Amilton de Mello clearly remembers the first Bonanza cut that came off his grill.
“When I tasted that piece of beef, I said, ‘Holy Jesus!’” de Mello said. “It tastes absolutely fantastic as a steak.”
That was in 2014, when de Mello was working at an Arizona beef-processing plant.
“I was always looking for different opportunities,” he said. “How can we make it better?”
His aha moment came while working the rib line at the plant. His supervisor pointed out a small piece of meat at the top of the rib, which normally was added to the cuttings used for ground beef. De Mello noticed how well-marbled the piece was and thought it might have potential as something better than hamburger. He asked to take some home so he could try it. And then came that divine-inspired reaction.
De Mello told the company it had a tasty treasure that could be sold as a luxury steak instead of treated like more common trimmings. The problem: Since each steer yields only two pieces that total about a half-pound, there’s not a lot of volume.
He kept pushing the cut but couldn’t drum up much interest. De Mello was working at the plant level, where there’s no research and development department. His supervisors, he said, didn’t send it up to the corporate level for more study. He’s pretty sure they never tasted it.
But the lack of interest changed last year when de Mello went to work for the University of Nevada, Reno, where he’s an assistant professor in the college of agriculture, nutrition and veterinary science. While speaking with the college’s dean, Bill Payne, about the meat industry in Nevada he sensed a juicy opportunity. Payne was thinking of ways to increase cattle production in the state, since only 7 percent of the meat consumed here is produced here; in other words, beef that gets its start in Nevada doesn’t stay in Nevada. Payne even had the perfect name for Nevada beef: Bonanza, after the old TV show filmed at the now-defunct Bonanza Ranch near Lake Tahoe, which put the Reno-Carson City area in the spotlight.
De Mello loved the name, but knew the challenge all too well: Beef-production plants are expensive, and not many are being built these days. The industry, he said, is focused on optimizing plants they already have.
But he thought Payne might be interested in the little steak he’d discovered, so he mentioned it. He was. The Bonanza cut was born. It was unveiled at a private tasting in Reno Aug. 23, and de Mello has high hopes for its future.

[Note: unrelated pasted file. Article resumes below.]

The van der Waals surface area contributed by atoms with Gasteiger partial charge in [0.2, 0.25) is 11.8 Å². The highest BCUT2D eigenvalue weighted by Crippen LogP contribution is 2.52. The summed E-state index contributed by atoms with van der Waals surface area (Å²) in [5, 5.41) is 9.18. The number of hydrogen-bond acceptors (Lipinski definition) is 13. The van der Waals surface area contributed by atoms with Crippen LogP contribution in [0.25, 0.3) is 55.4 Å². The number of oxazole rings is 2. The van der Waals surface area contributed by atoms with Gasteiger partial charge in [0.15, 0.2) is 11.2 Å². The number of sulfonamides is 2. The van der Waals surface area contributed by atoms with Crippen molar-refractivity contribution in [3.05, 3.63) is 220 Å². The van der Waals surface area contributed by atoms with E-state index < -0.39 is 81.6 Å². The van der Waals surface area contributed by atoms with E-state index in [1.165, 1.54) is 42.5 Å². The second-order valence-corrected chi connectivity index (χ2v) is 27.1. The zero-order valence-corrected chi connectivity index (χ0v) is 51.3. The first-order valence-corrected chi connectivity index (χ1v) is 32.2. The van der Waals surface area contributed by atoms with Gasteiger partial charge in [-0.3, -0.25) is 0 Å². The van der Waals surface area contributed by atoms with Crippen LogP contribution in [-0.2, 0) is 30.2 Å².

This is largely because the cut is 13 percent fat, making it exceptionally rich and flavorful.
“There is no natural cut in (USDA) choice cattle or prime cattle that has more than 13 percent fat,” he said, although it’s found in wagyu and similar high-end breeds. “And we all know that fat is responsible for flavor. If you do not have fat, you do not have flavor.”
Not to mention tenderness.
“Most of the people who had a chance to taste it … were very impressed with the quality of the meat,” he said. He equates the flavor to that of a mix of short ribs and strip loin.
De Mello said he thinks the cut could be a big money-maker for the industry. Ground beef, he said, wholesales at about $1.90 a pound, but this cut could wholesale at $5.30 a pound. Since an average plant processes about 5,000 cattle per day, that would be 2,500 pounds of the Bonanza cut, or $8,500 a day more than if it was used as ground beef.
For now, the Bonanza cut probably isn’t going to make it to your neighborhood supermarket because of the low volume, de Mello said, but it may start appearing in restaurants. Interest in the new cut is emerging, albeit slowly. JB Swift, the largest beef packer in the world, has talked to him about it four or five times, he said, and the United States Meat Export Federation is sharing information with their international offices.
Nicole Brisson, culinary director for the four B&BHG restaurants in Las Vegas — B&B Ristorante, Carnevino Italian Steakhouse, Otto Enoteca Pizzeria and B&B Burger &Beer — said that since they break down their own beef, she’s familiar with the cut.
“It’s very flavorful,” she said, adding that it’s located near the rib-eye. “I think it tends to get discarded because it’s hard to market.”
The problem, she said, is volume: To feature it as a steak in a restaurant, she would need 50 or 60 a night.
“I think I could sell it sort of as a one-shot deal,” she said. “That would probably be the only way I could do it.”
And she noted that low volume, coupled with high demand, will inevitably lead to a higher price.
“That’s what happened with hanger,” she said of the cut from the plate, on the lower part of the animal. “Once it got more recognized and chefs started demanding it, the price went up. Same thing with short ribs.”
De Mello knows he’s not the first person to try to launch a new cut, but learned from his Ph.D. adviser, who discovered the now-ubiquitous flatiron steak, and also apparently from the patented Vegas Strip Steak. The latter was developed a few years ago at Oklahoma State University but never took off. He said he was “strongly encouraged” not to patent the Bonanza cut because that would raise the cost.
De Mello said the low supply could become one of the Bonanza cut’s biggest assets, especially if it’s only distributed throughout Nevada.
“Las Vegas can have all the supply,” he said. “The Bonanza cut is a reality, it’s something truly different.”
Somewhere, Ben Cartwright is smiling.
Contact Heidi Knapp Rinella at Hrinella@reviewjournal.com. Find more of her stories at www.reviewjournal.com, and follow @HKRinella on Twitter.